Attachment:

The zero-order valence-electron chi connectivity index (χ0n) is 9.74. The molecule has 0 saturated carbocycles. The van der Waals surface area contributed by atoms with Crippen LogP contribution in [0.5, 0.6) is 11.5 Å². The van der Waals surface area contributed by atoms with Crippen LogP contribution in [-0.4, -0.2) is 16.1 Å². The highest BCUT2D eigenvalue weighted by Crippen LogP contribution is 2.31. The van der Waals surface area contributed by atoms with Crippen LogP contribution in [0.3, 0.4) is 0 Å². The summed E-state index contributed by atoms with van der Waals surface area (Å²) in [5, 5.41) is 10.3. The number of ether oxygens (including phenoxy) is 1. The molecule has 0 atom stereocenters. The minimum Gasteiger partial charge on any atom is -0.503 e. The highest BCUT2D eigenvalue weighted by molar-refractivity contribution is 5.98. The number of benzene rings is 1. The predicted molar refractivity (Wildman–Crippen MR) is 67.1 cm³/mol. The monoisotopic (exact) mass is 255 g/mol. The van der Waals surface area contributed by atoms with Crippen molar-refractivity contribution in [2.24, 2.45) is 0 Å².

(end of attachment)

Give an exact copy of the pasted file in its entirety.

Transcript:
The zero-order valence-electron chi connectivity index (χ0n) is 9.74. The molecule has 0 saturated carbocycles. The van der Waals surface area contributed by atoms with Crippen LogP contribution in [0.5, 0.6) is 11.5 Å². The van der Waals surface area contributed by atoms with Crippen LogP contribution in [-0.4, -0.2) is 16.1 Å². The highest BCUT2D eigenvalue weighted by Crippen LogP contribution is 2.31. The van der Waals surface area contributed by atoms with Crippen LogP contribution in [0.3, 0.4) is 0 Å². The summed E-state index contributed by atoms with van der Waals surface area (Å²) in [5, 5.41) is 10.3. The number of ether oxygens (including phenoxy) is 1. The molecule has 0 atom stereocenters. The minimum Gasteiger partial charge on any atom is -0.503 e. The highest BCUT2D eigenvalue weighted by molar-refractivity contribution is 5.98. The number of benzene rings is 1. The predicted molar refractivity (Wildman–Crippen MR) is 67.1 cm³/mol. The monoisotopic (exact) mass is 255 g/mol. The van der Waals surface area contributed by atoms with Crippen molar-refractivity contribution in [2.24, 2.45) is 0 Å².